There’s something truly heroic about eating outdoors in Britain, as we either dodge the raindrops, battle against the odds to stop sandwiches curling and ice cream melting, or wave away the wasps.
Although it’s definitely not a venture for the faint-hearted, the rewards are great - after all, who doesn’t have fond memories of lazy days picnicking or sultry evenings dining under a starry night sky?
Small wonder then that our appetite for al fresco is increasing. ‘Generally, people are becoming much more keen to live outdoors and really enjoy entertaining there. It’s part of the whole home trend for blurring the boundaries between the indoors and outdoors,’ says Steven Duggan, celebrity event planner.
‘A meal is somehow more special if it’s eaten outdoors, and there’s a realisation that being creative about the whole setting - paying attention to every detail, from the table decoration to the lighting - makes it even more so.
‘It’s quite common now to see chandeliers or lanterns hung from trees, elaborate centrepieces on tables using glass and flowers, and a theme such as a colour or style.’
Sir Elton John, Adele and Leona Lewis are just a few of the many celebrity clients for whom Duggan has created events, but he doesn’t believe a big budget is essential.
‘Being imaginative is far more key. For instance, if a table’s too small for a large gathering, get creative and use an old door on trestles. It can be easily dressed with a white sheet and decorated with jam jars or milk bottles filled with freshly-picked wild flowers,’ he says.
‘The trend currently is an organic, back-to-basics look, where soft shades such as mustard and olive green feature as colour themes, but look out for stronger colour and vintage or kitsch pattern later in the summer.’
Turn the centre of a table into a focal point, he advises, by arranging a line of small glass vases, filled with anything from hydrangeas to buttercups, interspersed with tea lights in pretty containers.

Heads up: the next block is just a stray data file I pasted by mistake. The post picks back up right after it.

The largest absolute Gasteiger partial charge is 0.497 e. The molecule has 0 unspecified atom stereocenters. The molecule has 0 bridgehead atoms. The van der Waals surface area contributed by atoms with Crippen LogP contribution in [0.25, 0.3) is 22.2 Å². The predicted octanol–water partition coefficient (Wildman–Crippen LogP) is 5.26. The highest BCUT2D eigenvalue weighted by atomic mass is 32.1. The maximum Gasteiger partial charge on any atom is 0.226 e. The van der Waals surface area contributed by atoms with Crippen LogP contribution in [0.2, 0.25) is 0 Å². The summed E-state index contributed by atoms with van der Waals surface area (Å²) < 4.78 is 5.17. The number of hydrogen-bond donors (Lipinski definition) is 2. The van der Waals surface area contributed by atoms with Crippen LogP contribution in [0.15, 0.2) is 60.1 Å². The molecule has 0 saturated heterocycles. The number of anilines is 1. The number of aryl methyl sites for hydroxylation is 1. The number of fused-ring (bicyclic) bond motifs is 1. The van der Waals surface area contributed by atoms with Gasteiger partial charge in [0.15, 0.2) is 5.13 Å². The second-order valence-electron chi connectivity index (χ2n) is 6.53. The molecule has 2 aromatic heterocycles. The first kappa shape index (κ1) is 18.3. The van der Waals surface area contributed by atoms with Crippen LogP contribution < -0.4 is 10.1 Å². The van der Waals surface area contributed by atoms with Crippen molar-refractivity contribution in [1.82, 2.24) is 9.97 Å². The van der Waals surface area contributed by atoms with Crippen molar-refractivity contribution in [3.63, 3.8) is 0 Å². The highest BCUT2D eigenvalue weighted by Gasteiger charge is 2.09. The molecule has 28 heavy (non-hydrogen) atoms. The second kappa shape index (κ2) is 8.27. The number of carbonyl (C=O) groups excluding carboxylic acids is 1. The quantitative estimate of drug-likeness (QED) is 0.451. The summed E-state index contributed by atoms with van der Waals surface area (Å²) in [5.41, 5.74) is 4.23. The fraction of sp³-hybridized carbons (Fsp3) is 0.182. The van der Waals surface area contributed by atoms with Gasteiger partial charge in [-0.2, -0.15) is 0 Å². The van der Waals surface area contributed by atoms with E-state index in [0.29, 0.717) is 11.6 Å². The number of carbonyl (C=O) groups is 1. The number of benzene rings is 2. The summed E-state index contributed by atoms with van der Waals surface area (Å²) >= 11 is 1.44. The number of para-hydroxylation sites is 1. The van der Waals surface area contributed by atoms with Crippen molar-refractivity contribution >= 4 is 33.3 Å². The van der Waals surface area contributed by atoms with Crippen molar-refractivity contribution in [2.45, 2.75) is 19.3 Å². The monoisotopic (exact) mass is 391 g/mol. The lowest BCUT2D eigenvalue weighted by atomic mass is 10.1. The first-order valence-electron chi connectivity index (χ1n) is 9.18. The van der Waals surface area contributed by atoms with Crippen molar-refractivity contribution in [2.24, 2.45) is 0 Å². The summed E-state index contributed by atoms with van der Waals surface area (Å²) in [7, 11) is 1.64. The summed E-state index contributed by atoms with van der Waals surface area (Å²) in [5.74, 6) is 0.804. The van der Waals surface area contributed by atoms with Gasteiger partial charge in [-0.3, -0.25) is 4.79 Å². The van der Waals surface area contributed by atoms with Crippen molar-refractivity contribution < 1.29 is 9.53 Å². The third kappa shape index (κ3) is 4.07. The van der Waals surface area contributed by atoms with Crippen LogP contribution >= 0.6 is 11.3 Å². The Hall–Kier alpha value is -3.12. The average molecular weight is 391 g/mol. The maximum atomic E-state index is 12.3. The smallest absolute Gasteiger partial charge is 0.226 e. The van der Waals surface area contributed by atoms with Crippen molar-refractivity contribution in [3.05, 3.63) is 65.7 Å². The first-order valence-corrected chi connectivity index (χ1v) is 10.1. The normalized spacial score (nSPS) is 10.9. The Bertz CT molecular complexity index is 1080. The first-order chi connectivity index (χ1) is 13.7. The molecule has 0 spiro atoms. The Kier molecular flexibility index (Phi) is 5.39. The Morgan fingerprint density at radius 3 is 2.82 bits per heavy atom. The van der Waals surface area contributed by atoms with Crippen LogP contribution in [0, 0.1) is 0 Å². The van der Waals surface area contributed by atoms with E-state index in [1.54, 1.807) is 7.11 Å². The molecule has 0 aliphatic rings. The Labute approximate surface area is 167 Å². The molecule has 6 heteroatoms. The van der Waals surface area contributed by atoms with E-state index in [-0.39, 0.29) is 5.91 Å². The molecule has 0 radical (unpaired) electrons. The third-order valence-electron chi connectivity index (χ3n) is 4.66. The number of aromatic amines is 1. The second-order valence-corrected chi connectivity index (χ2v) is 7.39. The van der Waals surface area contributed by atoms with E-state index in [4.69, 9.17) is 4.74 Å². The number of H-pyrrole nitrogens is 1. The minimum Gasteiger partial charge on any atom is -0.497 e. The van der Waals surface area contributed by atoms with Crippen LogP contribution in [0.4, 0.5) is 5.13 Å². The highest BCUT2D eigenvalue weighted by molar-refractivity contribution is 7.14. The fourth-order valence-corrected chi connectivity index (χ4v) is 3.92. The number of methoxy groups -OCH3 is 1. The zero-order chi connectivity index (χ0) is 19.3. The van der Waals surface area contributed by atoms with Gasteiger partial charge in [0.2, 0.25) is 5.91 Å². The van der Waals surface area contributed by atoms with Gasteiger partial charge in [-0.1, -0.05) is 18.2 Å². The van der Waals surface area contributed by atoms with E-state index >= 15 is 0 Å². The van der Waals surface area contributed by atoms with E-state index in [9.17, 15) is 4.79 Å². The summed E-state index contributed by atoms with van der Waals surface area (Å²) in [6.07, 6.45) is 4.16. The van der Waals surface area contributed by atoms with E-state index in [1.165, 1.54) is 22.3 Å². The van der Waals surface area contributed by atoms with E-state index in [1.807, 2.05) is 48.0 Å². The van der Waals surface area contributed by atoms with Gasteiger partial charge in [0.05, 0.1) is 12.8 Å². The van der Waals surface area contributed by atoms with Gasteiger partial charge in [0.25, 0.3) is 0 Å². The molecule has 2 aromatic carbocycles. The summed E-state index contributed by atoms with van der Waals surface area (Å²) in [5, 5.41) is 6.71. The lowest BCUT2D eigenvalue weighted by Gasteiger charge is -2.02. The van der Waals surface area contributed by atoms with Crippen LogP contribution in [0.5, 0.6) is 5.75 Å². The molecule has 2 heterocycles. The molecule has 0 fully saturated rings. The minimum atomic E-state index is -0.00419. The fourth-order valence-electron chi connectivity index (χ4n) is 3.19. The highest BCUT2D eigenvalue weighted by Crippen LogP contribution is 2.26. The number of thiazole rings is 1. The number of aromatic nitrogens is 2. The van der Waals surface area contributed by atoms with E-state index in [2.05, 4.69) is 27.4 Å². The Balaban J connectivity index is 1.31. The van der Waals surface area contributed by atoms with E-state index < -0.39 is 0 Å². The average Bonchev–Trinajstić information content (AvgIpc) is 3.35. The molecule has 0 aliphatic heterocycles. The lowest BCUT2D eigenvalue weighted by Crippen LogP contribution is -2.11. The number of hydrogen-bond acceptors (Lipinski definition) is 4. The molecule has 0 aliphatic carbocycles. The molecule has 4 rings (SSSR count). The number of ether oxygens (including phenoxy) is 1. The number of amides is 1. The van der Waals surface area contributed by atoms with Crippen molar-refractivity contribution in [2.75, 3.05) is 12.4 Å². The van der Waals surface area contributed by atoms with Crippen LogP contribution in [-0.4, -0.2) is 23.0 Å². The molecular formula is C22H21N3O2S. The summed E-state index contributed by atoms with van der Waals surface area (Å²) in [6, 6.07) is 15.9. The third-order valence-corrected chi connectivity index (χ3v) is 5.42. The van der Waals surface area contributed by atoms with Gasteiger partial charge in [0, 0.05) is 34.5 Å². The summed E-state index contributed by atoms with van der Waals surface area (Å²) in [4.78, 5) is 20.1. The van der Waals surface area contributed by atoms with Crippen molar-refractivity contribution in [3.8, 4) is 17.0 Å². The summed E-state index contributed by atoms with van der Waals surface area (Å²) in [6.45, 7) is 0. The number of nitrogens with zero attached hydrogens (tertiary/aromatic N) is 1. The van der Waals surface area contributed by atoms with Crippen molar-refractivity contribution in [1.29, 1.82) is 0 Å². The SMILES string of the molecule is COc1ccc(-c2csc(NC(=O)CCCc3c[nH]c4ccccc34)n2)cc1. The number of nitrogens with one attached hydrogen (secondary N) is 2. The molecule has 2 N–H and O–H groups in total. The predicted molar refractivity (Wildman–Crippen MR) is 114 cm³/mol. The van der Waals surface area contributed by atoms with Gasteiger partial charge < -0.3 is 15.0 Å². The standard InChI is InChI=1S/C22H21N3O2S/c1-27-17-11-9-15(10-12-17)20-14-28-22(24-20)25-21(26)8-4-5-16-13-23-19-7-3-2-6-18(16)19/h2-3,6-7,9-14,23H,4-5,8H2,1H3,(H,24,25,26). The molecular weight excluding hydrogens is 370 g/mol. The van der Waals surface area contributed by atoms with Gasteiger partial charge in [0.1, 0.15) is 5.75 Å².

‘Add decadent detail with gold or silver-rimmed crockery and glassware,’ he says. ‘Have a large candelabra or a string of outdoor lights draped along the table, and the effect will be magical.’
A classic but simple vintage tea party setting needs only a few ingredients - colourful fabric, a collection of pretty china and blooms picked from the garden.
‘Buy or make bunting - strips of patterned fabric tied onto a string line work well - and drape it around a garden or along a fence to make the garden look extra pretty,’ says Jan Goodchild, marketing manager at Hobbycraft.
‘If you’re planning a more intimate gathering, glass painted tea light votives or candles made using old tea cups and saucers as containers, together with a table runner or cloth made from a soft chintz pattern fabric, will help create a more vintage look.
No one does that quintessentially English tea party look better than Laura Ashley. For the table: a set of three Flower-Shaped Melamine Dishes, from £12; a set of six Butterfly Tealights, £5. Accessorise with Butterfly Fairy Lights, from £21, and a Hanging Butterfly Tealight Holder, from £15.
Alternatively, hang up a Wire Birdcage, £39.95, Oscar & Eve, and use it for a pillar candle or fill with flowers.
If you like making your own effects, be inspired at hobbycraft.co.uk